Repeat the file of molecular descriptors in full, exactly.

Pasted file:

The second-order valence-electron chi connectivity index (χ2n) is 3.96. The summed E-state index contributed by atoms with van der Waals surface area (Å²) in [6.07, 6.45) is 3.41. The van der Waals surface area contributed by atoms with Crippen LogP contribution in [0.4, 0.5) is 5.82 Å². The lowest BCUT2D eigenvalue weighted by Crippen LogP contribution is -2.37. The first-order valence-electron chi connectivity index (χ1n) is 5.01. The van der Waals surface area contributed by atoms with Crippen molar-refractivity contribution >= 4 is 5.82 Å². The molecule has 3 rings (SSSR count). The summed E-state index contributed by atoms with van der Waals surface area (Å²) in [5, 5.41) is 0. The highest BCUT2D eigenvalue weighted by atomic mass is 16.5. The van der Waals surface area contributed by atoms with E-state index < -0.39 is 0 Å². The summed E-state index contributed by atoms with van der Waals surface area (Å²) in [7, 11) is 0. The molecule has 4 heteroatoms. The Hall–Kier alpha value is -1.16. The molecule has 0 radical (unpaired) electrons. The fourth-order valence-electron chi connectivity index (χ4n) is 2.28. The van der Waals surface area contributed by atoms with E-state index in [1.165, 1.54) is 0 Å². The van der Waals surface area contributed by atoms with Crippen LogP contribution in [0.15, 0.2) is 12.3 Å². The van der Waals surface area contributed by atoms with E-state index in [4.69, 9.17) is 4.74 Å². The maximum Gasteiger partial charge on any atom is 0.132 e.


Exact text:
The second-order valence-electron chi connectivity index (χ2n) is 3.96. The summed E-state index contributed by atoms with van der Waals surface area (Å²) in [6.07, 6.45) is 3.41. The van der Waals surface area contributed by atoms with Crippen LogP contribution in [0.4, 0.5) is 5.82 Å². The lowest BCUT2D eigenvalue weighted by Crippen LogP contribution is -2.37. The first-order valence-electron chi connectivity index (χ1n) is 5.01. The van der Waals surface area contributed by atoms with Crippen molar-refractivity contribution >= 4 is 5.82 Å². The molecule has 3 rings (SSSR count). The summed E-state index contributed by atoms with van der Waals surface area (Å²) in [5, 5.41) is 0. The highest BCUT2D eigenvalue weighted by atomic mass is 16.5. The van der Waals surface area contributed by atoms with E-state index < -0.39 is 0 Å². The summed E-state index contributed by atoms with van der Waals surface area (Å²) in [7, 11) is 0. The molecule has 4 heteroatoms. The Hall–Kier alpha value is -1.16. The molecule has 0 radical (unpaired) electrons. The fourth-order valence-electron chi connectivity index (χ4n) is 2.28. The van der Waals surface area contributed by atoms with E-state index in [1.165, 1.54) is 0 Å². The van der Waals surface area contributed by atoms with Crippen LogP contribution in [0.15, 0.2) is 12.3 Å². The van der Waals surface area contributed by atoms with E-state index in [4.69, 9.17) is 4.74 Å². The maximum Gasteiger partial charge on any atom is 0.132 e.